In June 2018, part of Westminster Abbey will open its doors to the public for the first time in its 700-year history.
The Queen's Diamond Jubilee Galleries will be in a room high above the abbey floor, known as the triforium.
A new tower — the first to be built at the abbey for 300 years — will form the main entrance to the museum. Designed by Ptolemy Dean Architects, it's a glass, neo-gothic structure that will nestle relatively inconspicuously next to Poets' Corner (even if it does remind us a little of Minster Court, in the City).
In its capacity as a museum, the triforium will display objects including King Henry V's saddle, shield and helm, Mary II's Coronation Chair, and — for fans of more recent royals — Will and Kate's marriage licence.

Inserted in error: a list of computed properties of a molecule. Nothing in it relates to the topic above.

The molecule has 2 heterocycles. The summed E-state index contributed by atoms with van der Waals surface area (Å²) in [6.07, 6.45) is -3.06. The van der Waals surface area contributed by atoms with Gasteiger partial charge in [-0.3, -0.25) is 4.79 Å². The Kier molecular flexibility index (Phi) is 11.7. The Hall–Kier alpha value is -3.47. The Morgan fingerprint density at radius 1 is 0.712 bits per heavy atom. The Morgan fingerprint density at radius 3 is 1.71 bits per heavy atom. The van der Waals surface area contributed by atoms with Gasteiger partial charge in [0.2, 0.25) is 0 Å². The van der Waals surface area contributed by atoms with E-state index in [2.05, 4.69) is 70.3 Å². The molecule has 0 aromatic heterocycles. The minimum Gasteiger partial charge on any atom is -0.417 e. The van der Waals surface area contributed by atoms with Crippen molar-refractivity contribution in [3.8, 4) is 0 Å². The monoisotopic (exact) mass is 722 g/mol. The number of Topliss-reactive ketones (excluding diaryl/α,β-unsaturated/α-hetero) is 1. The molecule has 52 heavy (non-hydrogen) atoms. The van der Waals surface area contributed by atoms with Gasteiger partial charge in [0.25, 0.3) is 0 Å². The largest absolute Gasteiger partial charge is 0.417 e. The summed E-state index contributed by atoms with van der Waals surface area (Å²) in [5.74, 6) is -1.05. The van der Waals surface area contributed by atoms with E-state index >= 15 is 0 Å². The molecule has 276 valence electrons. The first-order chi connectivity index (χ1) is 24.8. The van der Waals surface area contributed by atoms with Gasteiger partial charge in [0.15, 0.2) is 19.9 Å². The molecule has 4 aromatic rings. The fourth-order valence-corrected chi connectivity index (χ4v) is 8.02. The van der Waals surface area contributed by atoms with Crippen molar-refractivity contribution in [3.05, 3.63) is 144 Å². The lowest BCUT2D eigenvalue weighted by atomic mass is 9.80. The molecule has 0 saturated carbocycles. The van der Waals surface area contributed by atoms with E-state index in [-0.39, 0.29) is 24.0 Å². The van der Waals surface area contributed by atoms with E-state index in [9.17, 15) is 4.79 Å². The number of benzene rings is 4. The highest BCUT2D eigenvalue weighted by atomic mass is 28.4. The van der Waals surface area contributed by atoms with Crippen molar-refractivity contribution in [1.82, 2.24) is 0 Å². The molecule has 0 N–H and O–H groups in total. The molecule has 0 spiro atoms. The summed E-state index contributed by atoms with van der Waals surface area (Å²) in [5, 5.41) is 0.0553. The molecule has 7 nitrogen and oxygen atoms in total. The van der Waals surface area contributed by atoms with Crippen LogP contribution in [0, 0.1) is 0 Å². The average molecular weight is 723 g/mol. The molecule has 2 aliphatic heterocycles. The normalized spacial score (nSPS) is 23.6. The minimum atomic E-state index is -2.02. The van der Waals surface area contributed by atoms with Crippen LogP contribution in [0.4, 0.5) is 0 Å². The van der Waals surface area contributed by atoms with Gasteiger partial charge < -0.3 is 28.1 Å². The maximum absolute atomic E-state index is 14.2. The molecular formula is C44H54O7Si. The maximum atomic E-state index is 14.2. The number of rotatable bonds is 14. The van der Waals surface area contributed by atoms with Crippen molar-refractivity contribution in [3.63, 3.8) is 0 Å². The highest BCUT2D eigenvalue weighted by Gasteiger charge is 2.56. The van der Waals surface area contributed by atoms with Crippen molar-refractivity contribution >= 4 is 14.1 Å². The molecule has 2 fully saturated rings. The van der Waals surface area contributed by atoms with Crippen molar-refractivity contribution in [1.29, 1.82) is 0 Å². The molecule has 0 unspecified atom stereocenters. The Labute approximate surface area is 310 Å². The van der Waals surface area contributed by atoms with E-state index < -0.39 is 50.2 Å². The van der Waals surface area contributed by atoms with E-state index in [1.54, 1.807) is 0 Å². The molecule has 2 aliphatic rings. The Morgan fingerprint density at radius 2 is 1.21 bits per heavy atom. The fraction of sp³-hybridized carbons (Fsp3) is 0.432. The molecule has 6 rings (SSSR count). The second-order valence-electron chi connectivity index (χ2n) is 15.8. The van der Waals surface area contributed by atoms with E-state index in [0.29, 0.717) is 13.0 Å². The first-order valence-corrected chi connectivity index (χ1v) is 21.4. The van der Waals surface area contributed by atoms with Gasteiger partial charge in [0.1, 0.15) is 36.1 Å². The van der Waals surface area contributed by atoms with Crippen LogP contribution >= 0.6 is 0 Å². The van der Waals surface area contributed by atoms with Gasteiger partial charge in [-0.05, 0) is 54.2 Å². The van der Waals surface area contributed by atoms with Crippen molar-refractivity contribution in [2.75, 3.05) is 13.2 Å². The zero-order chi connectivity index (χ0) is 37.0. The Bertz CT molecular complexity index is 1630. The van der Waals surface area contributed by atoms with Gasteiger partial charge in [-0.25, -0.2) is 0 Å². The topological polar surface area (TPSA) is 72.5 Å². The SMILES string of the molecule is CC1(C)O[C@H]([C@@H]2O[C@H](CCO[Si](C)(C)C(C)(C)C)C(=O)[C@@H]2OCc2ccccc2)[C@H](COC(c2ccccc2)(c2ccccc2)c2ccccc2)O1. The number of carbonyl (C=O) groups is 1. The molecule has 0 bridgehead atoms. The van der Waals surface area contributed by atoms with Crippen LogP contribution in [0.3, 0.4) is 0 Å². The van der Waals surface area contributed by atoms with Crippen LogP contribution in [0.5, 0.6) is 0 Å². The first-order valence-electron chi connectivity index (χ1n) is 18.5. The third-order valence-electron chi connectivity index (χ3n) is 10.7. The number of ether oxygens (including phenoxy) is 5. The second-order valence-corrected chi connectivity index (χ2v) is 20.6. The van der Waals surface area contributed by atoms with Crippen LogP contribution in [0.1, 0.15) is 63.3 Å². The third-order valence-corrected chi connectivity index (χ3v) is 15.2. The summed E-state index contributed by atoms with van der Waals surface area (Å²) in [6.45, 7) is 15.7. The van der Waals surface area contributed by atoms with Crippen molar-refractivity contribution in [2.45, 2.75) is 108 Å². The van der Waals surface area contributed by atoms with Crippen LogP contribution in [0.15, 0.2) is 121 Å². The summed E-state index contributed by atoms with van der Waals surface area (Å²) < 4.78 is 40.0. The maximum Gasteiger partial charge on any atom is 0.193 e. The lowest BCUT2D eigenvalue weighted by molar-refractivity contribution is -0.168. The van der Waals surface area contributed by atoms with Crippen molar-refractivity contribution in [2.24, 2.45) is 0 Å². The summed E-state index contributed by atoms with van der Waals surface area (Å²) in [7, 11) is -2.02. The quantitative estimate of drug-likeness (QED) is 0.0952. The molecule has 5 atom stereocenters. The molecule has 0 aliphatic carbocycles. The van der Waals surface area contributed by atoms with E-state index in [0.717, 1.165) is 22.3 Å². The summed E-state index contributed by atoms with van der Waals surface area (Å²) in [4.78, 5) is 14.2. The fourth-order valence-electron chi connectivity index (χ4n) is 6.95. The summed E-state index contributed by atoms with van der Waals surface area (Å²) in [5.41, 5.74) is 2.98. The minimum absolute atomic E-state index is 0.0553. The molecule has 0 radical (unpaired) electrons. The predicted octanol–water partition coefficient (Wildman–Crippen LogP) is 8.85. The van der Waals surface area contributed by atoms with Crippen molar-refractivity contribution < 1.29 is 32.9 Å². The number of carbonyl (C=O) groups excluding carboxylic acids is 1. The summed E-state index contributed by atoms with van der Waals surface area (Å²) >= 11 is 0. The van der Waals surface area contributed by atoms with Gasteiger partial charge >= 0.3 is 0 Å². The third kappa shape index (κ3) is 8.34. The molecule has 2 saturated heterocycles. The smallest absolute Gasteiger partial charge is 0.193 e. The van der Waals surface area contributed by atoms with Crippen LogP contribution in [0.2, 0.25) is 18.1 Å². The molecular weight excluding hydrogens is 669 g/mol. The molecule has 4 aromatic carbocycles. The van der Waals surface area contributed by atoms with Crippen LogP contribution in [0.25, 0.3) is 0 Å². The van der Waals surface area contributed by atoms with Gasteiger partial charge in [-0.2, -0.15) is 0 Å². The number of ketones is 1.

Views through the museum's windows will look across to Parliament Square and the Palace of Westminster.
The pièce de résistance will be the galleries' panorama of the abbey, from 70 feet up. Until now, such a vantage point has only been seen by the public during TV broadcasts.
The tower and galleries are the most significant addition to the Abbey since Nicholas Hawksmoor's west towers were completed in 1745.